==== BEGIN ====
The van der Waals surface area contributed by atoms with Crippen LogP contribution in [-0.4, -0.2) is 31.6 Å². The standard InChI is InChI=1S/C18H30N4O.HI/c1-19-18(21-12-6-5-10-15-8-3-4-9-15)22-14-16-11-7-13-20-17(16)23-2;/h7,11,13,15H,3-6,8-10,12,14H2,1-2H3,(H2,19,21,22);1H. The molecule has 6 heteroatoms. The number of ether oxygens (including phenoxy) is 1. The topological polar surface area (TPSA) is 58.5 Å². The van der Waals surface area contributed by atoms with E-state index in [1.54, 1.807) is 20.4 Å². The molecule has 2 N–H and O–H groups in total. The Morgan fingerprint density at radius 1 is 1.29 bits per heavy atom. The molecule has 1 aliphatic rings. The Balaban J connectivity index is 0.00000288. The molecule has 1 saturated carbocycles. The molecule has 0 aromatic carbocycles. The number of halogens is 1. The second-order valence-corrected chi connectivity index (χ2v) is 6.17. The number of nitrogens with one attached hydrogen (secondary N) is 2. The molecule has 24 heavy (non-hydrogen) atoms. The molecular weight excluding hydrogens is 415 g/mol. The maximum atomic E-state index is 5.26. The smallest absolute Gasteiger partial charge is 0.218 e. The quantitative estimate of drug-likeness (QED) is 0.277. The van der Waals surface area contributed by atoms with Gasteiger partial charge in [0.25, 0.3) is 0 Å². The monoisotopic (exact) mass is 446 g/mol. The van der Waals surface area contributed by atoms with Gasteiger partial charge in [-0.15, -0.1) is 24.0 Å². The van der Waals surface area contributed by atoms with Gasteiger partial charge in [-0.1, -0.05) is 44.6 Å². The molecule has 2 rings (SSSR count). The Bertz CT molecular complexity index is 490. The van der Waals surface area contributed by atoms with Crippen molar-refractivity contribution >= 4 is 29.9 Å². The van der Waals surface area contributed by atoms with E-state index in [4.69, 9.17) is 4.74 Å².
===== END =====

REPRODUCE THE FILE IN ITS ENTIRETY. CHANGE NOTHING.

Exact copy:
The van der Waals surface area contributed by atoms with Crippen LogP contribution in [-0.4, -0.2) is 31.6 Å². The standard InChI is InChI=1S/C18H30N4O.HI/c1-19-18(21-12-6-5-10-15-8-3-4-9-15)22-14-16-11-7-13-20-17(16)23-2;/h7,11,13,15H,3-6,8-10,12,14H2,1-2H3,(H2,19,21,22);1H. The molecule has 6 heteroatoms. The number of ether oxygens (including phenoxy) is 1. The topological polar surface area (TPSA) is 58.5 Å². The van der Waals surface area contributed by atoms with E-state index in [1.54, 1.807) is 20.4 Å². The molecule has 2 N–H and O–H groups in total. The Morgan fingerprint density at radius 1 is 1.29 bits per heavy atom. The molecule has 1 aliphatic rings. The Balaban J connectivity index is 0.00000288. The molecule has 1 saturated carbocycles. The molecule has 0 aromatic carbocycles. The number of halogens is 1. The second-order valence-corrected chi connectivity index (χ2v) is 6.17. The number of nitrogens with one attached hydrogen (secondary N) is 2. The molecule has 24 heavy (non-hydrogen) atoms. The molecular weight excluding hydrogens is 415 g/mol. The maximum atomic E-state index is 5.26. The smallest absolute Gasteiger partial charge is 0.218 e. The quantitative estimate of drug-likeness (QED) is 0.277. The van der Waals surface area contributed by atoms with Gasteiger partial charge in [0.25, 0.3) is 0 Å². The monoisotopic (exact) mass is 446 g/mol. The van der Waals surface area contributed by atoms with Gasteiger partial charge in [-0.15, -0.1) is 24.0 Å². The van der Waals surface area contributed by atoms with Gasteiger partial charge in [-0.1, -0.05) is 44.6 Å². The molecule has 2 rings (SSSR count). The Bertz CT molecular complexity index is 490. The van der Waals surface area contributed by atoms with Crippen molar-refractivity contribution >= 4 is 29.9 Å². The van der Waals surface area contributed by atoms with E-state index in [4.69, 9.17) is 4.74 Å².